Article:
As MRI machines are not currently available at all hospitals in the UK, you may be referred to a different hospital if you require an MRI scan.
What is a cardiac MRI Scan?
A cardiac MRI scan is a non-invasive test that uses an MRI machine to create magnetic and radio waves to create clear pictures showing the inside of your heart. Unlike an X-ray, an MRI scan does not use radiation.
What can a cardiac MRI show?
A cardiac MRI scan is used to view your heart’s structure (the muscle, chambers and valves of the heart) and to assess how well it’s pumping. A cardiac MRI is useful for checking structural problems with your heart, such as:
MRI scans can also be used to look at the blood supply to your heart. They can help your doctor to investigate conditions such as:
What happens during a cardiac MRI scan?
- You lie on a bed, which moves inside a tunnel-shaped scanner. The scanner is open at both ends.
- You’ll be asked to lie still while the scan is taking place.
- The scan may last for up to an hour, but there’s a buzzer you can press if you need to speak to the radiographer (the person operating the scanner).
- The scanner is quite noisy – you’ll be able to hear banging sounds – but you’ll usually be offered earplugs or, better still, earphones so you can listen to music and relax
- As it’s important to stay still during the scan, babies and young children are often given a general anaesthetic before an MRI scan.
- For some cardiac MRIs the doctor will use a dye known as contrast agent so that the images of blood flow to your heart show up more clearly on the scan. The dye will be injected into a vein in your arm. Your doctor will give you more information about this if it’s required.
The test is pain free, but if you’re claustrophobic (afraid of being in small spaces), tell your doctor before the test. You may be offered a mild sedative - a drug to help you relax.
What happens after the scan?
Most people that have a cardiac MRI scan will not have to stay in hospital overnight. You should be able to go back to your normal activities straight away. Some exceptions to this are:
- If you’ve been given a sedative, you won’t be able to drive and will need to be taken home by a friend or relative. You will not be allowed to drink alcohol or operate machinery for 24 hours.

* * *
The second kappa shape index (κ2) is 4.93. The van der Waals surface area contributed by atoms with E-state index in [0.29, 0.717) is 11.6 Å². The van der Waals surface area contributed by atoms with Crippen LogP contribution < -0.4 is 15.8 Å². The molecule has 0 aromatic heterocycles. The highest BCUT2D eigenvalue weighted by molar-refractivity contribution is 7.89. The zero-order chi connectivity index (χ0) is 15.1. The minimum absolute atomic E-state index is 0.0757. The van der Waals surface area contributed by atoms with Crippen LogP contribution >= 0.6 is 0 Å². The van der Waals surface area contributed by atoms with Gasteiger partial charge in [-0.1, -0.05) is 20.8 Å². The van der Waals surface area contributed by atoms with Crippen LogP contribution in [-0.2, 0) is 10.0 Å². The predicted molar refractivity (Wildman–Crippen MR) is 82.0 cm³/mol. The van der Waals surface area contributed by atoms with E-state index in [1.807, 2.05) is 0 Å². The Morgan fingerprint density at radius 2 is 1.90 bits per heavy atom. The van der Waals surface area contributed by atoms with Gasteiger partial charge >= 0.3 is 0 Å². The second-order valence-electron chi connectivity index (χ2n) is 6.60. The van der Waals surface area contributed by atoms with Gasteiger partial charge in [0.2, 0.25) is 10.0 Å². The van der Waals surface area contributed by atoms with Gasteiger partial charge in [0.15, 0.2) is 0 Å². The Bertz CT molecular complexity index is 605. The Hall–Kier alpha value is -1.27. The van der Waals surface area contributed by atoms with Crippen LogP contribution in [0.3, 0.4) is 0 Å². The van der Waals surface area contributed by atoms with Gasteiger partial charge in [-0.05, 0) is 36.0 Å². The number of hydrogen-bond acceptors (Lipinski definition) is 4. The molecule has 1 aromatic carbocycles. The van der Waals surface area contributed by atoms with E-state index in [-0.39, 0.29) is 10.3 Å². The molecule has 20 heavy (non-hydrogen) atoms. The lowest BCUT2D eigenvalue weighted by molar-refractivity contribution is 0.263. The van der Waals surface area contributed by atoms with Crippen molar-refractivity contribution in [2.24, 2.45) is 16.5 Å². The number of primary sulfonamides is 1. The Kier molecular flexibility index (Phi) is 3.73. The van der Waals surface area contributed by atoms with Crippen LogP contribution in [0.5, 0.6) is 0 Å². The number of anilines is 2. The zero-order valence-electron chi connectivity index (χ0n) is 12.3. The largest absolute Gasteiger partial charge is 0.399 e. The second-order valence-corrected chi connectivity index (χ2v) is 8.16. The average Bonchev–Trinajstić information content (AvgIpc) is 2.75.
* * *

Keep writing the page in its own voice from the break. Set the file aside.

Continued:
- If you’ve been given an injection of a dye (contrast agent), it’s a good idea to drink a lot of water for the following 24 hours to help flush the dye out of your body.
It’s unlikely that the results of your scan will be available immediately. Usually the doctor who arranged the scan will discuss the results with you a couple of weeks after the scan.
Is a cardiac MRI suitable for everyone?
You can’t have an MRI scan if you have:
This is because the scanner uses very strong magnets that could deactivate the pacemaker or defibrillator and cause anything made of metal to move.
If your kidneys aren’t working well, the dye used during the scan could cause further damage. Your doctor will take a blood test before the scan to check your kidney function, and explain the risks and benefits to you. You may need some fluids through a ‘drip’ in your arm before the MRI scan if you have kidney problems.
How can I prepare for the test?
- Talk to your doctor if you have any medical implants (such as a pacemaker), stents or are pregnant before the test.
- Most people can eat normally and continue taking any medication before the test.
- Remove all electronic devices and credit/debit cards from your pocket. The magnets used in the machine can damage these items.
- Take off all metal objects such as jewellery, watches and hearing aids.
Help fund our research on cardiac MRI
Your money helps us fund hundreds of top scientists all over the UK, including the work of Dr John Greenwood, whose team is working on research that will help doctors use cardiac MRI scans to safely and accurately diagnose coronary heart disease.
Read about how MRI scans are being used in the latest research into diagnosing heart disease.